EPC London agreement/ translation requirements
Came into force 1 May 2008 and applies in the following contracting states: Croatia, Denmark, France, Germany, Iceland, Latvia, Liechtenstein, Luxembourg, Monaco, Netherlands, Slovenia, Sweden, Switzerland, and the United Kingdom.
The terms of the London Agreement mean contracting states relinquish the requirements that a European patent must be translated in its entirety into the respective countryâ€™s national language in order to gain legal force. I n countries that share a national language in common with one of the EPOâ€™s three official languages (i.e. English, French or German) no translation at all will be required.
Other countries will require a translation of the patent claims and they also have the right to specify whether the rest of the text is to be translated into English, French or German. In the event of any dispute, however, the counterparty or the court has the right to request a translation of the full text.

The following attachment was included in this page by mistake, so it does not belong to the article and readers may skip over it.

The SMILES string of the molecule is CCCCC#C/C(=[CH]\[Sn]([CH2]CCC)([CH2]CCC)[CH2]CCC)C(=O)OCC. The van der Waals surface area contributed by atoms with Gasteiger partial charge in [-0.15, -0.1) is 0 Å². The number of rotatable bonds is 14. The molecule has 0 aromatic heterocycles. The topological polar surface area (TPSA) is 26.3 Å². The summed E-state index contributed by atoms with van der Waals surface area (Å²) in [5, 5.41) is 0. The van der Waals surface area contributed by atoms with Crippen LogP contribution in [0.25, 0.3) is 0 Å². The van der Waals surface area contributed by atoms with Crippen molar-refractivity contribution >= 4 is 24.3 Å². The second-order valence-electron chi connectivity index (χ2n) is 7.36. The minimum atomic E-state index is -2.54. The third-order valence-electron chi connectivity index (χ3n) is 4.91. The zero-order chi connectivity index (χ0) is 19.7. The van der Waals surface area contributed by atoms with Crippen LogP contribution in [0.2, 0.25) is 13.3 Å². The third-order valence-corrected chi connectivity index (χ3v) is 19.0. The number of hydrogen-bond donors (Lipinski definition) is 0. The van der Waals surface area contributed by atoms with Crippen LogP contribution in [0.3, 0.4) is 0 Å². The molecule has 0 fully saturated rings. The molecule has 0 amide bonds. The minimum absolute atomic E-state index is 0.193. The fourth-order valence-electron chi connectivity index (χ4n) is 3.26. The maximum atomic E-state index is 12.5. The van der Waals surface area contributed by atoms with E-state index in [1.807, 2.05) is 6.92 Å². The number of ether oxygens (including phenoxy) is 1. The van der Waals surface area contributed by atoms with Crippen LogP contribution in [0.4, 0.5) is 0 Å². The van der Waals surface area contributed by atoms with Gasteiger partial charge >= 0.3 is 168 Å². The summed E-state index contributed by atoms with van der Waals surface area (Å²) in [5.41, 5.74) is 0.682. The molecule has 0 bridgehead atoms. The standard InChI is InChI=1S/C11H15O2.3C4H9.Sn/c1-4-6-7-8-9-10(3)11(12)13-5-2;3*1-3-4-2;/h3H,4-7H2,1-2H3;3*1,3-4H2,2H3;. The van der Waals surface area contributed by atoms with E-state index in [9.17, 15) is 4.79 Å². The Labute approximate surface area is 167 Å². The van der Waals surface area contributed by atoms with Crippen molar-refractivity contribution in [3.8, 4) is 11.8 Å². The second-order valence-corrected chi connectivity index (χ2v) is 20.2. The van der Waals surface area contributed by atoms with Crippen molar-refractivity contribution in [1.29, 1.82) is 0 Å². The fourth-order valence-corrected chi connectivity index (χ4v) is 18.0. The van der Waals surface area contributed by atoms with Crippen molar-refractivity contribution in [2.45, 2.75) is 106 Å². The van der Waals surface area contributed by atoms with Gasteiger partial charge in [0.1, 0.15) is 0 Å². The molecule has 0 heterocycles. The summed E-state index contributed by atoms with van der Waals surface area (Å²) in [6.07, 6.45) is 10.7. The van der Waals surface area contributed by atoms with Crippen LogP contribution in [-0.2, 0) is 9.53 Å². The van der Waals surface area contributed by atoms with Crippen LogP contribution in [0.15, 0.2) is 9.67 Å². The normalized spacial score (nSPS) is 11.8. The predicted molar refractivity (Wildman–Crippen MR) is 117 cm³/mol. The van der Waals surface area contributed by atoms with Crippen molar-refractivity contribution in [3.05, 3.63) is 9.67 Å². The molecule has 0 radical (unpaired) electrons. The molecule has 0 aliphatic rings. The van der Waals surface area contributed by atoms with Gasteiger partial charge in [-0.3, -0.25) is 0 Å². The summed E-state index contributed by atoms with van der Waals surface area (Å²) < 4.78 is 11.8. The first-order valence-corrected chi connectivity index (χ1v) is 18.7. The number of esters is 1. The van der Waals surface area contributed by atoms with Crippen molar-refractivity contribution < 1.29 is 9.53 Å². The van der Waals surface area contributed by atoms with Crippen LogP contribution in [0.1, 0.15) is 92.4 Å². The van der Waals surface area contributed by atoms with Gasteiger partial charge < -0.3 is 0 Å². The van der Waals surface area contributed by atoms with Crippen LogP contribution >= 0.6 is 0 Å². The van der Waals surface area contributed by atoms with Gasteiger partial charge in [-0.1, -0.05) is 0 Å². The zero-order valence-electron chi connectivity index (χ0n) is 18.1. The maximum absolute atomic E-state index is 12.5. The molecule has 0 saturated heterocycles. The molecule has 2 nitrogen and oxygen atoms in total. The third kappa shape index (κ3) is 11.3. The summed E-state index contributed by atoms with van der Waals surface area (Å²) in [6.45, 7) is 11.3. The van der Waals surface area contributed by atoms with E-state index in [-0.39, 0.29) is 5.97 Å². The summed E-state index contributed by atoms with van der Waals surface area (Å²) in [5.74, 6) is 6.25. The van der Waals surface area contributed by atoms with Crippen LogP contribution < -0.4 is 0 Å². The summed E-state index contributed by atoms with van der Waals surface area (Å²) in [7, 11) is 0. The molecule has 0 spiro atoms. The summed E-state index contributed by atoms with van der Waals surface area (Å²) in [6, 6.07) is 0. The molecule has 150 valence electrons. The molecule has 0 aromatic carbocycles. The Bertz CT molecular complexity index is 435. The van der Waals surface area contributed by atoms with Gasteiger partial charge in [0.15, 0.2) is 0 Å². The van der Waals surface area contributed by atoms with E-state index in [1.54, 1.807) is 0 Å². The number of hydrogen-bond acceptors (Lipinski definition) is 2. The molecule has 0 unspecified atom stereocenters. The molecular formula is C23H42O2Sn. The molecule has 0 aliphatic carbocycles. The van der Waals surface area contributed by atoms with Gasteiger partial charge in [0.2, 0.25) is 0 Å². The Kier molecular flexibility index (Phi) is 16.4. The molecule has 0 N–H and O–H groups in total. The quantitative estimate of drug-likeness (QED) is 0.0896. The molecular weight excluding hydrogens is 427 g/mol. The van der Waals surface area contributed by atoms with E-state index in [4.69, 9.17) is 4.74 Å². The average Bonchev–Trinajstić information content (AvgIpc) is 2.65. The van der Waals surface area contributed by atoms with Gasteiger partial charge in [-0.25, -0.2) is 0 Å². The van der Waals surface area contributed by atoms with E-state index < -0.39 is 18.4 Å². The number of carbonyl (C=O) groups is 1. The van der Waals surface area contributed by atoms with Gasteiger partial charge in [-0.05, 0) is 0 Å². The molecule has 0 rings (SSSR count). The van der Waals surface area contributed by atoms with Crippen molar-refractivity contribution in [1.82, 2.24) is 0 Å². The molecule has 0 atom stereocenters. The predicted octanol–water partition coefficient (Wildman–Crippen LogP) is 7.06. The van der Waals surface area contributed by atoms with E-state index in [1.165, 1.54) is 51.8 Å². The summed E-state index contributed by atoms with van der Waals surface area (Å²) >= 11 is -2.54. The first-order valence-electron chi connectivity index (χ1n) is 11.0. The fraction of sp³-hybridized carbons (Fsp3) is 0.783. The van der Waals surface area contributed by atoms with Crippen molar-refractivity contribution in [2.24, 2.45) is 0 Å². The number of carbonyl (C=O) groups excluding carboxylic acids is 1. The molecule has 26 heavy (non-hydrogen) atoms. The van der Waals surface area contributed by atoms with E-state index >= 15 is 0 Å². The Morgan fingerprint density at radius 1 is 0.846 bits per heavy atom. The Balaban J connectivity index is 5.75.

Typically the London Agreement saves a European Patent owner between 30 and 40%. Before this If patent owners sought protection for their inventions in all member states of the European Patent Organisation, they would need to have their European patent fully translated into 22 languages, often at a cost of at least â‚¬100,000.